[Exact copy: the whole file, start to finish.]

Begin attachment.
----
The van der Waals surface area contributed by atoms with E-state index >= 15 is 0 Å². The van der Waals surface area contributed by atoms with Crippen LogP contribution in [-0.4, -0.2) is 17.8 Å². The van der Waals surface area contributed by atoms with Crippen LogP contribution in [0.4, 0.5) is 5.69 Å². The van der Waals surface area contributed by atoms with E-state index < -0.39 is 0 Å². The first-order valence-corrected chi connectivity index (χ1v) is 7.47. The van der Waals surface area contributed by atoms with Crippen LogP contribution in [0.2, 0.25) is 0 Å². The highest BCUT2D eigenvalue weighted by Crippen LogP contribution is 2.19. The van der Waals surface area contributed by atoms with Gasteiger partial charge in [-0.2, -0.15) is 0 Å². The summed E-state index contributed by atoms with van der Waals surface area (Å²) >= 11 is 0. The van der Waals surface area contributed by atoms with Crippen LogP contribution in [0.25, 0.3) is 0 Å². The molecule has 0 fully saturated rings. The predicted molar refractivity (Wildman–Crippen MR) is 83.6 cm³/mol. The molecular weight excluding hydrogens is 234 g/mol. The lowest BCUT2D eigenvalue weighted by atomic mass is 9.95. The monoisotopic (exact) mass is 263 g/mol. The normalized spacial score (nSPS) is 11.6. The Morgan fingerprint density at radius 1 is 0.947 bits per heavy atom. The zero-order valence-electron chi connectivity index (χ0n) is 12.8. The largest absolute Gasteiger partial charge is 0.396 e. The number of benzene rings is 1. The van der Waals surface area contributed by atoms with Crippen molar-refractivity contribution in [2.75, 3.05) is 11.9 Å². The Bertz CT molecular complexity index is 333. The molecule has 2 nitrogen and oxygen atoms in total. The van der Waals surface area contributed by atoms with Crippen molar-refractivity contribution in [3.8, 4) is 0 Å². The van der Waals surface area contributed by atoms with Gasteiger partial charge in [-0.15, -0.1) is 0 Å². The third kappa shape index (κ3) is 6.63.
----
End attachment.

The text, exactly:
The van der Waals surface area contributed by atoms with E-state index >= 15 is 0 Å². The van der Waals surface area contributed by atoms with Crippen LogP contribution in [-0.4, -0.2) is 17.8 Å². The van der Waals surface area contributed by atoms with Crippen LogP contribution in [0.4, 0.5) is 5.69 Å². The van der Waals surface area contributed by atoms with E-state index < -0.39 is 0 Å². The first-order valence-corrected chi connectivity index (χ1v) is 7.47. The van der Waals surface area contributed by atoms with Crippen LogP contribution in [0.2, 0.25) is 0 Å². The highest BCUT2D eigenvalue weighted by Crippen LogP contribution is 2.19. The van der Waals surface area contributed by atoms with Gasteiger partial charge in [-0.2, -0.15) is 0 Å². The summed E-state index contributed by atoms with van der Waals surface area (Å²) >= 11 is 0. The van der Waals surface area contributed by atoms with Crippen LogP contribution in [0.25, 0.3) is 0 Å². The molecule has 0 fully saturated rings. The predicted molar refractivity (Wildman–Crippen MR) is 83.6 cm³/mol. The molecular weight excluding hydrogens is 234 g/mol. The lowest BCUT2D eigenvalue weighted by atomic mass is 9.95. The monoisotopic (exact) mass is 263 g/mol. The normalized spacial score (nSPS) is 11.6. The Morgan fingerprint density at radius 1 is 0.947 bits per heavy atom. The zero-order valence-electron chi connectivity index (χ0n) is 12.8. The largest absolute Gasteiger partial charge is 0.396 e. The number of benzene rings is 1. The van der Waals surface area contributed by atoms with Crippen molar-refractivity contribution in [2.75, 3.05) is 11.9 Å². The Bertz CT molecular complexity index is 333. The molecule has 2 nitrogen and oxygen atoms in total. The van der Waals surface area contributed by atoms with Crippen molar-refractivity contribution in [3.8, 4) is 0 Å². The van der Waals surface area contributed by atoms with Gasteiger partial charge in [-0.15, -0.1) is 0 Å². The third kappa shape index (κ3) is 6.63.